For those of you not sensibly leaving town for the holidays, the next week or two offers the opportunity to take a more leisurely approach to getting round town to see shows. Down at White Cube in Bermondsey, renowned US critic Barry Schwabsky has put together a substantial exhibition that, thoughtfully and enjoyably, examines the way painters have approached the proposition of figuration since the advent of Abstraction in the first decade of the last century. With 67 works by 44 artists and accompanied by a fully illustrated hardback book, this has the feel of a museum show, and is another play in the game we are all watching: that of the radically shifting positions of public and private institutions.
The title, Tightrope Walk, is a quotation from a conversation between Francis Bacon and David Sylvester in which the artist explained his work as ‘a kind of tight rope walk between what is called figurative painting and abstraction’. The show occupies all the South and North Galleries and is divided in to seven sections, each addressing a different aspect of Schwabsky’s argument. Across the whole exhibition he has concentrated on the human figure, or the object as stand in for it, but the different rooms address themes such as ‘the fragment’ with single-sentence statements to announce them: “Painting responds to and incorporates the photograph and mechanical reproduction; fragmented images can be recombined into collage-like constellations”. With no exhibition labels and no didactic wall texts, the contrast between this and a museum show is very apparent.
The North Gallery contains a baker’s dozen paintings, that engage with abstraction through pleasing geometries: Alice Neel’s Sol Alkaitis, 1965, is a male half figure whose angular pose seems to press against the four boundary edges of the canvas while Alex Katz’ Dorothy, 1974, presents a hieratic head fit for a coin of the realm. Over on the other side of the space, Lucian Freud’s Parts of Leigh Bowery, 1992, focuses on the sitter’s, ahem, mid-section, and forces the viewer to register how the angle at which Bowery’s ‘part’ lying across his thigh echoes the position of his right arm, just as his left arm and the curve of his wrist unconsciously mimic the sagging edge of the model’s couch. The Freud painting shares a wall with Henri Matisse’s exquisite little portrait head, Laurette au chale vert, 1917, which in turn leads you around the corner to Barkley Hendricks’ diptych The Twins, 1977. This last posits a kind of photo-realistic accuracy that sends the eye racing to spot the differences between the black suited and white suited figures.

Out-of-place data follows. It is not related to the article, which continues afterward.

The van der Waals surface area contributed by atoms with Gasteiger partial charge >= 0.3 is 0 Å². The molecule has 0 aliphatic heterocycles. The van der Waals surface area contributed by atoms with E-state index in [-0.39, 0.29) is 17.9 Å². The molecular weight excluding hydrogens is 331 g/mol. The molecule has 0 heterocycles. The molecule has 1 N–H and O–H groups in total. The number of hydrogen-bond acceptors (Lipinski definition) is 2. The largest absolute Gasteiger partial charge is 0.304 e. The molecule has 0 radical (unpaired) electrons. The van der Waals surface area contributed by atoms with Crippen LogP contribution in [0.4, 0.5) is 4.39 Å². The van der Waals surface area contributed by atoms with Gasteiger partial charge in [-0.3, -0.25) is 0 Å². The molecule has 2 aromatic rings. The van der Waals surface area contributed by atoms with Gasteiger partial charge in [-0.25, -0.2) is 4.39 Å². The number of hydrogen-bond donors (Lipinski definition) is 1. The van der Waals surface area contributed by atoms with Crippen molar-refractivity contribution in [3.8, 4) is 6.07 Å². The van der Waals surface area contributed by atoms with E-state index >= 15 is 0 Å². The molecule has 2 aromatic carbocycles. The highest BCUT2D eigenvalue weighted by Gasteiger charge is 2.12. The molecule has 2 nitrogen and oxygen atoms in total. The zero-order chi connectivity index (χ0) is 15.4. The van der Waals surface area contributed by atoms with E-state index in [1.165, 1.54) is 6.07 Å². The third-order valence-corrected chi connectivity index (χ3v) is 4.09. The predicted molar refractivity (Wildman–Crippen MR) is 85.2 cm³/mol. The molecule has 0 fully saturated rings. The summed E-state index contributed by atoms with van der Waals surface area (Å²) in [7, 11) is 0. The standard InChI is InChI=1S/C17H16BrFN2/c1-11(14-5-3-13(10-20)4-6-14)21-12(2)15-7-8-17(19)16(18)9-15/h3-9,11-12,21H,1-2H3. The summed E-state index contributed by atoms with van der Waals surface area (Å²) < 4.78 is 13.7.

Entering Room 1 of the South Gallery you spot Marcel Duchamp’s hand-coloured collotype of his painting Nude Descending a Staircase, 1912, a large Patrick Caulfield and a Gillian Carnegie still life sharing the opposite wall, underscoring Schwabsky’s point that ‘detached from the model, painting can proceed from image to image’. Moving in to the next space a second work by Carnegie causes a double-take, repeating the same still life composition in grisaille at three year’s distance from the first painting. In Room 3 paintings by Chris Ofili, Sanya Kantarovsky and Apostolos Georgiou feature embracing figures, and on the back wall objects dominate with Philip Guston, Michael Simpson and Domenico Gnoli, punctuated with a tiny Giorgio Morandi, to make the art historical point about the metaphysical life of things.
This is a bracing scamper across more than a hundred years’ of painting in Europe and the US – Schwabsky’s essay lists many other artists he could have included – and is a fascinating exercise that proves the medium’s vitality yet again. Go more than once. If this were a special exhibition at a museum, the likelihood is you would have to pay. This is free.
Tightrope Walk: Painted Images After Abstraction, curated by Barry Schwabsky, at White Cube Bermondsey, 144 – 152 Bermondsey Street, London SE1 3TQ.
Exhibition open Tuesday – Saturday 10.00 – 18.00, Sunday 12.00 – 18.00. The gallery will close Wednesday 23 December and reopen Tuesday 5 January. Exhibition continues until 25 January 2016. whitecube.com